There were allusions and alliterations, ballads and blank verses as poets new and old raised a toast to World Poetry Day
“I am not a poet,” said J.V.V Murthy, by way of introduction. And promptly rattled off lines in praise of sparrows, women, the youth, mosquitoes and public toilets in bus stands. Just before him, Minoo Vania recited verses he had composed many years ago on love, and, more recently, on power cuts. Poetry rent the air as men and women read out from their own works or from poets they admired.
Coimbatore Art and Theatrical Society (CATS) once again organised a splendid evening. This time, in celebration of World Poetry Day, and Coimbatoreans rose to the occasion.
Writer/poet Shobhana Kumar's opening poem was stark and brutal. “I died when I was 12”, she began softly. The poem describes a woman's feelings at being raped by a man old enough to be her father, when she was 12 years old. Bereft of flourishes and clever word play the poem was hard hitting. Shobana confessed her fondness for writing about the darker side of life. When people wanted to hear more, she obliged with “Time Waits”, and the charming “Cobwebs”.
It was “New Beginnings” for Srividya Sivakumar who hoped, in verse, publishers would treat her better. When she approached them with her writing, they would usually brush her off with “sorry, our publishing schedule is full for the next three years”! Happily, for all of us, Srividya has been published since, many times. She followed that up with another two poems – “Paired” and the chilling “Abused”.
One got a taste of poetry from other parts of the country too — from distant Tripura and Punjab to the closer-to-home Karnataka, when Jayashree Murthy read out translations.
Manjit Diwana's poem on husbands being hungry wolves drew appreciative laughter as did her sister Pratibha Nandakumar's poem about the mistake of asking for directions on the road. Strangers confounded her with their well-meaning but way-off-the-mark advice. Thanks to Jayashree, one also enjoyed Raghuvir Sahay's “Hanso Hanso” written on the Emergency, and Chandrakanta Mura Singh on the agonies of life in contemporary Tripura. Peirce Nigli read Pablo Neruda. Husband and wife Raju and Swapna took part too. While he composed the poems, it was she who read out his lines. He called his compositions, Poetry in Motion.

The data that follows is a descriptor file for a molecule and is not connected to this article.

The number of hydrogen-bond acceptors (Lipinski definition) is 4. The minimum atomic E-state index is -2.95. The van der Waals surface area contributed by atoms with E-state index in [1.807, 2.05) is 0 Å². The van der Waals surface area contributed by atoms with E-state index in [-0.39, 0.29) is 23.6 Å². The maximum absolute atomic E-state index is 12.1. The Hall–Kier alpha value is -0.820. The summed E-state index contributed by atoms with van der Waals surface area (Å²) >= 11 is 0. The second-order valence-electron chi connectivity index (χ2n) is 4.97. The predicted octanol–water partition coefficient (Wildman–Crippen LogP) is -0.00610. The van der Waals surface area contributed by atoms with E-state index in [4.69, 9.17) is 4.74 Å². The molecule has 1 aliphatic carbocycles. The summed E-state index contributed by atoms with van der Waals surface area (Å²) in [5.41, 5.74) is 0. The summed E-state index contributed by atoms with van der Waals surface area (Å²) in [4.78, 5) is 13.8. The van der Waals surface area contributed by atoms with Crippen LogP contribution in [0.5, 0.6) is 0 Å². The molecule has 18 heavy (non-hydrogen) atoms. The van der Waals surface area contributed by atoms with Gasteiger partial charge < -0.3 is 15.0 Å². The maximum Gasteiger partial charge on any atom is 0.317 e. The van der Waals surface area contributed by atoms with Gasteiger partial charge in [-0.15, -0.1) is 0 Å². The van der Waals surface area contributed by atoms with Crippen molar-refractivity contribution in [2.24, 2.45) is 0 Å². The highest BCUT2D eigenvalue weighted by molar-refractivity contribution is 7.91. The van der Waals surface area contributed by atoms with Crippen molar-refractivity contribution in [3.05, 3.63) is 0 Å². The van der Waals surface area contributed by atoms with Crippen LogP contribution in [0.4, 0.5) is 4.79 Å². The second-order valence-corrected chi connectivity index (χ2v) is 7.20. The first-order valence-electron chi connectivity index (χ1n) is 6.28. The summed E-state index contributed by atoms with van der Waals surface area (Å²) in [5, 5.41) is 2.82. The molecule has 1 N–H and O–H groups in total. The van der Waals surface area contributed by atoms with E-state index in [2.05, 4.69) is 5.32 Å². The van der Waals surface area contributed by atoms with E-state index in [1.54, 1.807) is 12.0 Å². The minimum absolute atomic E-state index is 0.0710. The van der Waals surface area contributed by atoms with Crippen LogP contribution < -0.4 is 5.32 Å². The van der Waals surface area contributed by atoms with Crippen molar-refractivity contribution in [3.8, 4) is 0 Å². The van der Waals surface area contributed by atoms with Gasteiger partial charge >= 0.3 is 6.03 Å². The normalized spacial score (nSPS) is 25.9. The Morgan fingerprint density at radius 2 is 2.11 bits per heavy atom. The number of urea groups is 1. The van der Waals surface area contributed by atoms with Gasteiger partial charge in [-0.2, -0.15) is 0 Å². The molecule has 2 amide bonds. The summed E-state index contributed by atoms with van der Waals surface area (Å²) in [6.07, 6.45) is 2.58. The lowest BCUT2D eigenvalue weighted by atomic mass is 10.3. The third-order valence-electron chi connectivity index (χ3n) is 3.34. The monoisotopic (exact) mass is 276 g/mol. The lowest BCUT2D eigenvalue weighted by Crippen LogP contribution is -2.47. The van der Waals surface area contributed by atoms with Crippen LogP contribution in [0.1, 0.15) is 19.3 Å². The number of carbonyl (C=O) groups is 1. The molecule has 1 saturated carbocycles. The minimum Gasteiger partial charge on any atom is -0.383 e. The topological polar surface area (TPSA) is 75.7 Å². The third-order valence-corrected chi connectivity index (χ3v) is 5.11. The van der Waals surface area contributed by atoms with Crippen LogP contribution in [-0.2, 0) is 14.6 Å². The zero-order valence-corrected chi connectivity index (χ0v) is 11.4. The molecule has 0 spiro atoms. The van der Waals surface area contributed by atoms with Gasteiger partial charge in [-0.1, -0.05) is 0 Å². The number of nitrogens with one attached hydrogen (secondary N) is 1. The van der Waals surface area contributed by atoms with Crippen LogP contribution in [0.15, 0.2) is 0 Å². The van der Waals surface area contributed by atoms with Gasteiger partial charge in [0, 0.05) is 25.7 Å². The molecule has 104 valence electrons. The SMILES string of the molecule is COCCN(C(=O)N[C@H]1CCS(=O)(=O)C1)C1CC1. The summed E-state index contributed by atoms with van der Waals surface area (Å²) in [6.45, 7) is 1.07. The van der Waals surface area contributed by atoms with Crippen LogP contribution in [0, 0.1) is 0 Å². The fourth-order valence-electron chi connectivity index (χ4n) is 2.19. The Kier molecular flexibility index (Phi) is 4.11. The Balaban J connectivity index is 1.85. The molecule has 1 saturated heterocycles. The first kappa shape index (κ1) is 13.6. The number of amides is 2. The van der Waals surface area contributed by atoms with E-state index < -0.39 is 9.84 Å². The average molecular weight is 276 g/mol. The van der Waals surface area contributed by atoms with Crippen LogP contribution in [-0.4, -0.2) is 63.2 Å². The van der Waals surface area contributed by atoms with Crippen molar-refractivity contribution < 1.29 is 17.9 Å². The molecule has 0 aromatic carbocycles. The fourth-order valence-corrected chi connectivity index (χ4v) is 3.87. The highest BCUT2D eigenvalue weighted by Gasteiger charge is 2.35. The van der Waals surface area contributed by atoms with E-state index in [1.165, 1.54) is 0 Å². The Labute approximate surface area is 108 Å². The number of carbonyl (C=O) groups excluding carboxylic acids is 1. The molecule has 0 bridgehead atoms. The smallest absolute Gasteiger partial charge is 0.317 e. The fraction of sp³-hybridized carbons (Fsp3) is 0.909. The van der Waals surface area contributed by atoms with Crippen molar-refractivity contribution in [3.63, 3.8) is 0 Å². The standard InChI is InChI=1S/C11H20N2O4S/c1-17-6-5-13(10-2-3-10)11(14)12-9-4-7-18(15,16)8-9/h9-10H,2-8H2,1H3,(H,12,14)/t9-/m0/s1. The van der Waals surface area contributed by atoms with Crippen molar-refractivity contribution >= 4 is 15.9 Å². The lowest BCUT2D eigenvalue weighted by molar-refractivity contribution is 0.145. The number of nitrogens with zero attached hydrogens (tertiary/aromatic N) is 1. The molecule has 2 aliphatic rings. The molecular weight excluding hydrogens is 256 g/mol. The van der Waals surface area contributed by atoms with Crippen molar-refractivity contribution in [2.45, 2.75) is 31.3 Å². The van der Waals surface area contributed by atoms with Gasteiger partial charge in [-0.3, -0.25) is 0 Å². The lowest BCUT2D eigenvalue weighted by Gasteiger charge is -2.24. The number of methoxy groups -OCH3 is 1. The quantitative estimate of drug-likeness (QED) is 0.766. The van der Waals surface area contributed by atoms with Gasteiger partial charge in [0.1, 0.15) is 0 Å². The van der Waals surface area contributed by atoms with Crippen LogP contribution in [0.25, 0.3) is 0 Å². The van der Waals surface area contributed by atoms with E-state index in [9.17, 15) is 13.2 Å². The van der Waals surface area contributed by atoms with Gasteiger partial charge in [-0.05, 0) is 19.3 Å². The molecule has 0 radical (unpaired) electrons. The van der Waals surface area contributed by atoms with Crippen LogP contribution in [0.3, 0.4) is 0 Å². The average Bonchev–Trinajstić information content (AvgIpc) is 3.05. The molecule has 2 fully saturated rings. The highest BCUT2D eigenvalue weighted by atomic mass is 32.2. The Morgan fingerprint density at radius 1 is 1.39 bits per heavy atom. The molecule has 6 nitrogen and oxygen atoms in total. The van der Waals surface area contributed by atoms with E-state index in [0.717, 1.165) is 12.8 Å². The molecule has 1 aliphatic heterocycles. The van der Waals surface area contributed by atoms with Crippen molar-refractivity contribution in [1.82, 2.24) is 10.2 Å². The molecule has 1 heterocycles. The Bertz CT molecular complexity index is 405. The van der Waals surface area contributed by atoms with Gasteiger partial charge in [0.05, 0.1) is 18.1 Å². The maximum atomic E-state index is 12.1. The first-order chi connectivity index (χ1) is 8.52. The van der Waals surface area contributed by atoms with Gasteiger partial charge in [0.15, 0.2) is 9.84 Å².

Those who had no lines of their own borrowed them from favourite poets. Oliver Goldsmith, Wiliam Blake, Hilaire Belloc, Clive James, Joanna Fuchs. Then there were carefully preserved poems written by favourite nieces and some truly memorable children's poems.
Pheroza Hataria read out some of them, the funniest being an irritated kid's lament on grown ups who were all such “Nosey Parkers”.
One met the unlikeliest of poets. A bunch of engineering students proved to be enthusiastic poetry buffs. From a tribute to Michael Jackson to the plight of the environment, Shivaguru, Mukund, Raghavan and Gautam showed plenty of poetry love. They thought nothing of reading out from their mobile phones! The sight inspired Minoo to dash off lines then and there on “Poetry in the time of mobiles”.
Jaswant and Siddhartha who are responsible for these great soirees (remember the R.K Narayan evening they had organised), had another surprise in store. They, along with Rohan sang Blowin' In the Wind by the wonderful Bob Dylan. And, every one sang along.